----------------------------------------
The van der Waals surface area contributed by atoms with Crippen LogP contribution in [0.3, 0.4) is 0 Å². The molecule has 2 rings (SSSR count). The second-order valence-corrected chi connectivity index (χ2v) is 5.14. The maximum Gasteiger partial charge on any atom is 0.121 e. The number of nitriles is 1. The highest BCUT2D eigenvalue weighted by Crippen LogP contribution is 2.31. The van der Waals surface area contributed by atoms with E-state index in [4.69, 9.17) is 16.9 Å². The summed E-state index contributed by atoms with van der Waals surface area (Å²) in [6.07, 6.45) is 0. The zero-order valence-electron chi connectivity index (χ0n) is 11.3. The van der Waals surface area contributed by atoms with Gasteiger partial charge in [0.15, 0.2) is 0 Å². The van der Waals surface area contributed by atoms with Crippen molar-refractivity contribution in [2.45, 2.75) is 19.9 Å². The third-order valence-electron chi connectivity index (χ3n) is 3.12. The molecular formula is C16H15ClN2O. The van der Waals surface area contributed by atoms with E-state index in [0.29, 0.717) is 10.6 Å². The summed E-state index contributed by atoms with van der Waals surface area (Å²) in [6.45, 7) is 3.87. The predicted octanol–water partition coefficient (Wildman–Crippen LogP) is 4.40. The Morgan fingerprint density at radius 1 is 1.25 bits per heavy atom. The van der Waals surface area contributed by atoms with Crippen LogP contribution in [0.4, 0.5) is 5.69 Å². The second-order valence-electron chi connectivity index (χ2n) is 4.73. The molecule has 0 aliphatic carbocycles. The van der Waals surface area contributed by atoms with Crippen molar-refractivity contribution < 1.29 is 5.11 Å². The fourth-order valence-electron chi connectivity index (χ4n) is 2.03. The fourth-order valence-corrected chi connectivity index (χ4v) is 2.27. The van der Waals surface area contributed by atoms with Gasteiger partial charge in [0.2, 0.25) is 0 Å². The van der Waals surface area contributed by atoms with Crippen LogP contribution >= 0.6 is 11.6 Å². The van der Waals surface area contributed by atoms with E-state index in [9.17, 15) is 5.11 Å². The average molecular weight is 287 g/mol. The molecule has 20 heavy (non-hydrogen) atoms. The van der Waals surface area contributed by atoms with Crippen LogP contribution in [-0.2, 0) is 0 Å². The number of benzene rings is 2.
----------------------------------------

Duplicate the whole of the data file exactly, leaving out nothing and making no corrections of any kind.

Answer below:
The van der Waals surface area contributed by atoms with Crippen LogP contribution in [0.3, 0.4) is 0 Å². The molecule has 2 rings (SSSR count). The second-order valence-corrected chi connectivity index (χ2v) is 5.14. The maximum Gasteiger partial charge on any atom is 0.121 e. The number of nitriles is 1. The highest BCUT2D eigenvalue weighted by Crippen LogP contribution is 2.31. The van der Waals surface area contributed by atoms with E-state index in [4.69, 9.17) is 16.9 Å². The summed E-state index contributed by atoms with van der Waals surface area (Å²) in [6.07, 6.45) is 0. The zero-order valence-electron chi connectivity index (χ0n) is 11.3. The van der Waals surface area contributed by atoms with Gasteiger partial charge in [0.15, 0.2) is 0 Å². The van der Waals surface area contributed by atoms with Crippen molar-refractivity contribution in [2.45, 2.75) is 19.9 Å². The third-order valence-electron chi connectivity index (χ3n) is 3.12. The molecular formula is C16H15ClN2O. The van der Waals surface area contributed by atoms with E-state index in [0.29, 0.717) is 10.6 Å². The summed E-state index contributed by atoms with van der Waals surface area (Å²) in [6.45, 7) is 3.87. The predicted octanol–water partition coefficient (Wildman–Crippen LogP) is 4.40. The Morgan fingerprint density at radius 1 is 1.25 bits per heavy atom. The van der Waals surface area contributed by atoms with Crippen LogP contribution in [0.4, 0.5) is 5.69 Å². The second-order valence-electron chi connectivity index (χ2n) is 4.73. The molecule has 0 aliphatic carbocycles. The van der Waals surface area contributed by atoms with Crippen molar-refractivity contribution < 1.29 is 5.11 Å². The fourth-order valence-electron chi connectivity index (χ4n) is 2.03. The fourth-order valence-corrected chi connectivity index (χ4v) is 2.27. The van der Waals surface area contributed by atoms with Gasteiger partial charge in [0.2, 0.25) is 0 Å². The van der Waals surface area contributed by atoms with Crippen LogP contribution >= 0.6 is 11.6 Å². The van der Waals surface area contributed by atoms with E-state index in [9.17, 15) is 5.11 Å². The average molecular weight is 287 g/mol. The molecule has 20 heavy (non-hydrogen) atoms. The van der Waals surface area contributed by atoms with Crippen LogP contribution in [-0.2, 0) is 0 Å². The number of benzene rings is 2.